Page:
The relative resistance changes of the wearable heart rate sensor modules made of three porous graphene films, RGO film, porous graphene film PGF-1, and PGF-2, under different bending states, are shown in Figure 7.
As shown in Figure 7, in the bending and stretching state, the resistance values of the three graphene film sensors all show an increase, and the resistance values of the wearable heart rate sensor modules of the three graphene films increase with the increase of stress and increase. This result indicates that the wearable heart rate sensor module of graphene film can quantitatively detect the applied stress. In addition, under the same bending and stretching conditions, the resistance value of the wearable heart rate sensor module of the PGF-2 porous graphene film is 8-16 times larger than that of the RGO film, indicating that the constructed porous graphene film is wearable. The heart rate sensor module has a more sensitive stress detection capability.
The gauge factor (GF) is usually used to represent the sensitivity of a strain sensor. It can be calculated according to , and refers to strain. Convert the abscissa to the corresponding strain by , and perform linear fitting. The result is shown in Figure 8.
The slope of the straight line indicates the strain response capability of the graphene film. Under different stretched states, the resistance change of wearable heart rate sensor modules based on PGF-2 film is 8 to 16 times higher than that of RGO film. When the strain is between 0.25% and 0.75%, the GF values of RGO, PGF-1, and PGF-2 strain sensors are 8.96, 122.08, and 282.28, respectively. This result shows that the constructed porous graphene film wearable heart rate sensor module has higher sensitivity and is more suitable for motion detection of weak physiological signals such as respiratory rate and pulse.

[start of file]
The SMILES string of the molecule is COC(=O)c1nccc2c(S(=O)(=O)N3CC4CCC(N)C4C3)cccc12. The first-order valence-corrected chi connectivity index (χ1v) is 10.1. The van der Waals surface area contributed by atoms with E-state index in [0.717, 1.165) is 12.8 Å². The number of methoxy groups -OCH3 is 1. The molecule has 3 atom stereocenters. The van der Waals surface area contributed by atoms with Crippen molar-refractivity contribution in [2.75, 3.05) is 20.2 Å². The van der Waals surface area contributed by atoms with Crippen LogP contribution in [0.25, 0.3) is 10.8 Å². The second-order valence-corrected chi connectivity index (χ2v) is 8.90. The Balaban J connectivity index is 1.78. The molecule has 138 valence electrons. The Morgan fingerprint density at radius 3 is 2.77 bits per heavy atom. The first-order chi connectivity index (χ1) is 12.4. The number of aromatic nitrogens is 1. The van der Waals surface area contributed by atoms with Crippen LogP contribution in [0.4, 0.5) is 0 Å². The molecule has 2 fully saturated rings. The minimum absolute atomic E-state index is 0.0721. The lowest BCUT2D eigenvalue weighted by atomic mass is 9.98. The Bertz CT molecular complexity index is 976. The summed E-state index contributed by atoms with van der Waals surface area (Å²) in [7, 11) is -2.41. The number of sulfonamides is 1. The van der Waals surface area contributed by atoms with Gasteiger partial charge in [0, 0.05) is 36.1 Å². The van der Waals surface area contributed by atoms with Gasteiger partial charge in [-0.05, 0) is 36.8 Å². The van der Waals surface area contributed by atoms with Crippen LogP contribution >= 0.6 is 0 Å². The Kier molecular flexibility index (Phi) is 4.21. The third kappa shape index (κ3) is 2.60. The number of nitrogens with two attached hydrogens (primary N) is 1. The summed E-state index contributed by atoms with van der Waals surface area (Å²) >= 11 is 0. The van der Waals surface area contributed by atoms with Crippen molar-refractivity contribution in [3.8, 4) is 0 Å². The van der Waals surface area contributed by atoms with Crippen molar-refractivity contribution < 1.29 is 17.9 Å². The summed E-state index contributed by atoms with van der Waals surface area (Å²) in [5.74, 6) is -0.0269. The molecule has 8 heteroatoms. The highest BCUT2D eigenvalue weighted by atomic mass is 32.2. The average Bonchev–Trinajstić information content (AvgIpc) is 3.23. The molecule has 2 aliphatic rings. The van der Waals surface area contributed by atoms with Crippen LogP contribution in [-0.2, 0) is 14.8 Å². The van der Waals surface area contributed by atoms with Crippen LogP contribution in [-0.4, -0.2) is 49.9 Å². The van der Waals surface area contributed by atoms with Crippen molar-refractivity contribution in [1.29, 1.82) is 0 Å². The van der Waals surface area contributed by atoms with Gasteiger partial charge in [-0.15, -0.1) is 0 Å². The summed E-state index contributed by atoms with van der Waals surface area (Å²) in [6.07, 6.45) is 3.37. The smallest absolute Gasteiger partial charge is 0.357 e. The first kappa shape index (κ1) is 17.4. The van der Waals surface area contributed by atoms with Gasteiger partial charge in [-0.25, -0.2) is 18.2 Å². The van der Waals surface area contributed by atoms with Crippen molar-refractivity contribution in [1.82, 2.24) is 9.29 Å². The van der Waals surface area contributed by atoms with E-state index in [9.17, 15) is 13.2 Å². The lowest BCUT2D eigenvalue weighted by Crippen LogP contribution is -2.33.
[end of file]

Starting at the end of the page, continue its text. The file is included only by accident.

Wearable nanobiosensors can evaluate the physiological and biochemical signals and body kinematics performance indicators of athletes during training. This sensor is completely embedded and integrated in the athlete’s clothing and can monitor the whole process of sports. During exercise, there is no need to connect any external equipment, making this physiological monitoring into a completely natural state. Develop the implantation of smart sensors in textiles. The fabric link integrates all the sensors on the clothing, so that each sensor type has its own typical reflection method. It can not only detect sweat composition and control exercise intensity but also feed back body movement in real time. It monitors the athlete’s psychological state and provides a basis for scientific training. At the same time, its potential other functions will also be revealed. The structural materials used in the nanofiber wearable heart rate sensor module designed in this paper are all prepared from porous microstructured graphene films. Experiments show that the PGF-2 porous graphene film wearable heart rate sensor module designed in this paper has better stability than RGO, and the PGF-2 strain sensor prepared in this paper can withstand 600 times of pressing, and its resistance value is 8~16 times larger than RGO films. When the strain is between 0.25% and 0.75%, the PGF-2 strain sensor has the highest GF value of 282.28, which is superior to the contrast sensor and exhibits better sensitivity to small pressures, which makes it excellent in human motion detection. The transfer-type pressure sensor device was developed in the following research. Although the experimentally prepared biocompatible porous graphene nanofiber membrane has skin-friendly and breathable properties, it has poor water solubility and cannot be used to prepare transfer-type devices. In subsequent studies, we may consider fabricating devices by electrospinning using water-soluble polymers.
The datasets used and/or analyzed during the current study are available from the corresponding author on reasonable request.
Conflicts of Interest
It is declared by the authors that this article is free of conflict of interest.
The research is supported by Hunan Social Science Achievements Evaluation Committee Project, Project number: XSP21YBZ061.